'How many trucks you got?' Go to any industry function where there's a large contingent of fleet owners and it's likely the most common question you'll hear. For as long as I've been in the industry, ...
‘How many trucks you got?’ Go to any industry function where there’s a large contingent of fleet owners and it’s likely the most common question you’ll hear. For as long as I’ve been in the industry, the answer to that question has served as the primary indicator of a company’s success. The more trucks a fleet is running, the better they’re doing financially – at least that’s what one would assume.
But several years ago at an industry function out west, I learned an important lesson from a good friend who ran a very successful small truck fleet, serving a highly-specialized market.
He was a bit standoffish and uncomfortable when it came to mingling with his peers at industry events, and I asked him why?
His answer surprised me. To paraphrase, he said ‘At events like this, you’re judged by how many trucks you have. It’s the very first question anyone asks you: ‘How many trucks do you have?’ and that’s how they determine how important or successful you are.’
He resented that attitude, and said they might as well make everyone in the room remove their pants and establish a pecking order based on who has the most impressive…well, you get the point.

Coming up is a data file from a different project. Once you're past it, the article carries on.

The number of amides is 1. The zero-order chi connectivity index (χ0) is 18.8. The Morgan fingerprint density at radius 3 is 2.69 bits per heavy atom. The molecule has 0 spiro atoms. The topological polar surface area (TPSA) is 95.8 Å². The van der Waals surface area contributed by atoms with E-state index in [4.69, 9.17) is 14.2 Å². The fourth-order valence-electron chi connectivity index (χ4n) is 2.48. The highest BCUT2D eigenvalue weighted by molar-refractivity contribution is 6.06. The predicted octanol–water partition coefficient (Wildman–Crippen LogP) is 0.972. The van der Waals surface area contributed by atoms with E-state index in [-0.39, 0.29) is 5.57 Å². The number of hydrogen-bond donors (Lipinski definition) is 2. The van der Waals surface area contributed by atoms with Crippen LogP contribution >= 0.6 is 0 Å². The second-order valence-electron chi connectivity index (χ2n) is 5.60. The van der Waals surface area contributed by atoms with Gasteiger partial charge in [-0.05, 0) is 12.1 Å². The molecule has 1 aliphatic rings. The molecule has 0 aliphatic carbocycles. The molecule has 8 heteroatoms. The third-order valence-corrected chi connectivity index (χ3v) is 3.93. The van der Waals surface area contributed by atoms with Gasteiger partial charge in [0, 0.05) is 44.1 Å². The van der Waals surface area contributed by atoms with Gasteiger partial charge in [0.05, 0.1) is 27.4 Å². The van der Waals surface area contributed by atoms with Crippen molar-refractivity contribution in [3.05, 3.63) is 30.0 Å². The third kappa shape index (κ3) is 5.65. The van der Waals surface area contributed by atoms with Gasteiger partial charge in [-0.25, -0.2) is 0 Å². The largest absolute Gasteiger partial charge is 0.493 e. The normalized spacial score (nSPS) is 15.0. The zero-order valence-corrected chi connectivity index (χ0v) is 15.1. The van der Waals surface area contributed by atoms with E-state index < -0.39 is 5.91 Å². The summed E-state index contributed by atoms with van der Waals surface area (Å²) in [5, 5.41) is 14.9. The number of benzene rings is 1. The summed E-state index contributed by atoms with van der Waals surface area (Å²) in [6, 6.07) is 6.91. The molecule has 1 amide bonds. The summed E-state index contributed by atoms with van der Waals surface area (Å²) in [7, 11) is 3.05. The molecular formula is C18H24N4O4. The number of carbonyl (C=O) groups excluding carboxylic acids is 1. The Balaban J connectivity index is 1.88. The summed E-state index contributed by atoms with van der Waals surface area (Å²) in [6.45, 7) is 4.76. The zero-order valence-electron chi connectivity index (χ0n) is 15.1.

I found his comments to be interesting, and from that point on I made a conscious effort not to make ‘How many trucks do you have?’ my first question when speaking to a fleet owner. It had never occurred to me that the notion a fleet’s truck count is indicative of its success could be offensive to some.
Frankly, I had forgotten all about that conversation until recently. The other day, I was reading an interview that editorial director Lou Smyrlis conducted with Dan Einwechter, the outspoken president and CEO of Challenger Motor Freight.
This comment immediately caught my attention: “I just came from the Truckload Carriers Association conference in Orlando. The recurring theme I heard was that carriers are realizing they don’t need to have more trucks to be successful. They are going to manage the bottom line and not the top line and not be as concerned about growing their number of trucks. It used to be truckers would use the size of their fleet as their scorecard. That scorecard is going to change significantly.”
I couldn’t help but smile, and remember my previous conversation with that friend out west. I spoke to him recently and despite the recession, business is still going strong. His company resisted the temptation to add power units when the economy was firing on all cylinders, and it has not been forced to downsize now that demand has slowed in line with the economy.
Instead of adding tractors, the company has invested in its people. It recently finished building a new state-of-the-art, $2.5 million terminal that offers the very best in driver amenities.
It was refreshing to read Einwechter’s comments on how carriers are re-evaluating how they measure their success. We all know it’s better to run a profitable 10-truck business than a 100-truck fleet that’s bleeding money. It’s about time the industry acknowledges success is not measured by how many trucks you’ve got, but how effectively you manage them and your bottom line.
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